Does Pennsylvania Still Have the Death Penalty?
It was in the middle of November when the Pennsylvania Supreme Court upheld the death sentence against one of the men that was part of the Greensburg Six. The man was part of the group that had kidnapped, tortured, and killed a mentally disabled woman in 2010. He originally pleaded guilty to the original charges of first-degree murder, second-degree murder, conspiracy and kidnapping. However, his attorneys argued that the death penalty sentence was prejudiced and arbitrary. Still, the justices ruled unanimously to uphold the sentence.
The story has some wondering why the Supreme Court made the decision they did, as many thought Pennsylvania had abolished the death penalty. While the state does still use the death penalty in certain cases, the history behind the sentence is somewhat confusing.
The History of the Death Penalty in Pennsylvania
Pennsylvania has been sentencing people to the death penalty since the early 1600s. At the time, people were hung by the state until 1913, when the method changed to electrocution. It was in 1990 that the state changed the method of execution to lethal injection, which is the method currently used.
Before 1976, Pennsylvania was the third-highest state in the country to perform executions, and the state’s death row was the fourth-largest in the country for more than two decades. Since 1976, the state has only carried out three executions. Today, Pennsylvania has the fifth-largest death row among all states that allow the death penalty, but it has declined rapidly in the past two decades.
In early 2015, Governor Tom Wolf announced he was placing a moratorium on executions due to concerns surrounding innocence and racial bias. However, people convicted of federal charges or capital murder may still be sentenced with the death penalty.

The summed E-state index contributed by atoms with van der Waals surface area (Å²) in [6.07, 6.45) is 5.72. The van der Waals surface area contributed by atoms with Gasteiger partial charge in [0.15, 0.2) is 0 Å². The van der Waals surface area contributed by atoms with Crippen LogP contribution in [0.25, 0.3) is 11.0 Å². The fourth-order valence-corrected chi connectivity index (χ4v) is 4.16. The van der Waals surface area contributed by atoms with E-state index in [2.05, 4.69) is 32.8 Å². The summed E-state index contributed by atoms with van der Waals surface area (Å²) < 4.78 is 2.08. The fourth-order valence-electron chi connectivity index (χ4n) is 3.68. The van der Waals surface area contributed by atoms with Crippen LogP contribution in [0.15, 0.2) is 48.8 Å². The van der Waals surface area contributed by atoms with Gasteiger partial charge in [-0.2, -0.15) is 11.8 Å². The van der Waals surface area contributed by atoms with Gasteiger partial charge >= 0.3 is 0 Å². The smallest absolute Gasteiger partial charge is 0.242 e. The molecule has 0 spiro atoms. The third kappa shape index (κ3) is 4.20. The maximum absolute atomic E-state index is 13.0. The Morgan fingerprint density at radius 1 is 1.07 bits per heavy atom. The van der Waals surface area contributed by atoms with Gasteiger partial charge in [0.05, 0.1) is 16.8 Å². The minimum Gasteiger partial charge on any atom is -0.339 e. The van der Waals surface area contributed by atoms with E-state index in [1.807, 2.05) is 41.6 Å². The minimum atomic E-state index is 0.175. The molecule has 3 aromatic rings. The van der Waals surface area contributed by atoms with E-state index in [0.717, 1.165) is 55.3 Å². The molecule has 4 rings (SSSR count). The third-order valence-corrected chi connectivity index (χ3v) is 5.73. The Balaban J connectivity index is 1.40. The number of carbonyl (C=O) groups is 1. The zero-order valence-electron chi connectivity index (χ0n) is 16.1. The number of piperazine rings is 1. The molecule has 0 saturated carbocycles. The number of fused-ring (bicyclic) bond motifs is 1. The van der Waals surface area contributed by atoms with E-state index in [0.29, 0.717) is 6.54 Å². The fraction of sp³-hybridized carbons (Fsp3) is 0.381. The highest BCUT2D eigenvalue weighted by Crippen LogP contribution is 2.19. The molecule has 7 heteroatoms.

Types of Death Penalty Cases in Pennsylvania
The crimes that make a murder case a death penalty case are some of the most serious. They include:
- Killing a person that is in the third trimester of a pregnancy
- Killing a minor under the age of 12
- Killing a person in such a way that the very act creates a serious risk of death for another person
- Killing a local or state law enforcement officer
- Killing a peace officer, public servant, or fireman that was on duty at the time
Just as these crimes are extremely serious, so too is the death penalty sentence. Anyone that is potentially facing the death penalty should speak to a criminal defense lawyer that can help.
Call Our Pennsylvania Criminal Defense Lawyer for Help with Your Case
The death penalty is the harshest sentence a court could hand down, but there are others that are quite serious, as well. If you or your loved one has been charged with any crime, contact our Allentown criminal defense lawyers at van der Veen, O’Neill, Hartshorn, and Levin today. We know innocent people are charged with crimes every day, and we also know how to use defenses effectively to give you the best chance of a favorable outcome. Call us today at 215-515-6892 or contact us online to schedule a consultation.